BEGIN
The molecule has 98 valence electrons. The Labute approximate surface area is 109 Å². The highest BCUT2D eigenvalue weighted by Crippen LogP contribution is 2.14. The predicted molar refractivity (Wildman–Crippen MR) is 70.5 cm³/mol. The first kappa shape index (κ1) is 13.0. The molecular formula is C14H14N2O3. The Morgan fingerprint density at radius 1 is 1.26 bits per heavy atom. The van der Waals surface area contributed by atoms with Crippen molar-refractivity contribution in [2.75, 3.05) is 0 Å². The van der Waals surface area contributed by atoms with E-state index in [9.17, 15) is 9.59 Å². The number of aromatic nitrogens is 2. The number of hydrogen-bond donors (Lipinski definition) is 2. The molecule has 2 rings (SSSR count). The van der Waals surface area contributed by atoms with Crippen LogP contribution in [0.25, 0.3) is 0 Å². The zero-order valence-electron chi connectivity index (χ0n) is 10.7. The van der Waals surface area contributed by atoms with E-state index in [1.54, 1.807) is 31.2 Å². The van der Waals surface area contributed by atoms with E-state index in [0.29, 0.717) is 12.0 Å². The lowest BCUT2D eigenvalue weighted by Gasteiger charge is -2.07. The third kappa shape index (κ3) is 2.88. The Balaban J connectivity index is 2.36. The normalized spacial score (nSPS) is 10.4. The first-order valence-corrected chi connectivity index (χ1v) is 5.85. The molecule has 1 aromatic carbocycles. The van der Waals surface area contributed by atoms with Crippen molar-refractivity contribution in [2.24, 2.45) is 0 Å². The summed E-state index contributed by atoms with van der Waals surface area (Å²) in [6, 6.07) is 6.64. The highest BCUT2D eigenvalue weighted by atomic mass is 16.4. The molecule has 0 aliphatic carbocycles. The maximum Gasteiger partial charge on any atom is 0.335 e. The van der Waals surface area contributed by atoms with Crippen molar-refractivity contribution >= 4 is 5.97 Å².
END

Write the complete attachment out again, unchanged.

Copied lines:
The molecule has 98 valence electrons. The Labute approximate surface area is 109 Å². The highest BCUT2D eigenvalue weighted by Crippen LogP contribution is 2.14. The predicted molar refractivity (Wildman–Crippen MR) is 70.5 cm³/mol. The first kappa shape index (κ1) is 13.0. The molecular formula is C14H14N2O3. The Morgan fingerprint density at radius 1 is 1.26 bits per heavy atom. The van der Waals surface area contributed by atoms with Crippen molar-refractivity contribution in [2.75, 3.05) is 0 Å². The van der Waals surface area contributed by atoms with E-state index in [9.17, 15) is 9.59 Å². The number of aromatic nitrogens is 2. The number of hydrogen-bond donors (Lipinski definition) is 2. The molecule has 2 rings (SSSR count). The van der Waals surface area contributed by atoms with Crippen LogP contribution in [0.25, 0.3) is 0 Å². The zero-order valence-electron chi connectivity index (χ0n) is 10.7. The van der Waals surface area contributed by atoms with E-state index in [1.54, 1.807) is 31.2 Å². The van der Waals surface area contributed by atoms with E-state index in [0.29, 0.717) is 12.0 Å². The lowest BCUT2D eigenvalue weighted by Gasteiger charge is -2.07. The third kappa shape index (κ3) is 2.88. The Balaban J connectivity index is 2.36. The normalized spacial score (nSPS) is 10.4. The first-order valence-corrected chi connectivity index (χ1v) is 5.85. The molecule has 1 aromatic carbocycles. The van der Waals surface area contributed by atoms with Crippen molar-refractivity contribution in [2.24, 2.45) is 0 Å². The summed E-state index contributed by atoms with van der Waals surface area (Å²) in [6, 6.07) is 6.64. The highest BCUT2D eigenvalue weighted by atomic mass is 16.4. The molecule has 0 aliphatic carbocycles. The maximum Gasteiger partial charge on any atom is 0.335 e. The van der Waals surface area contributed by atoms with Crippen molar-refractivity contribution >= 4 is 5.97 Å².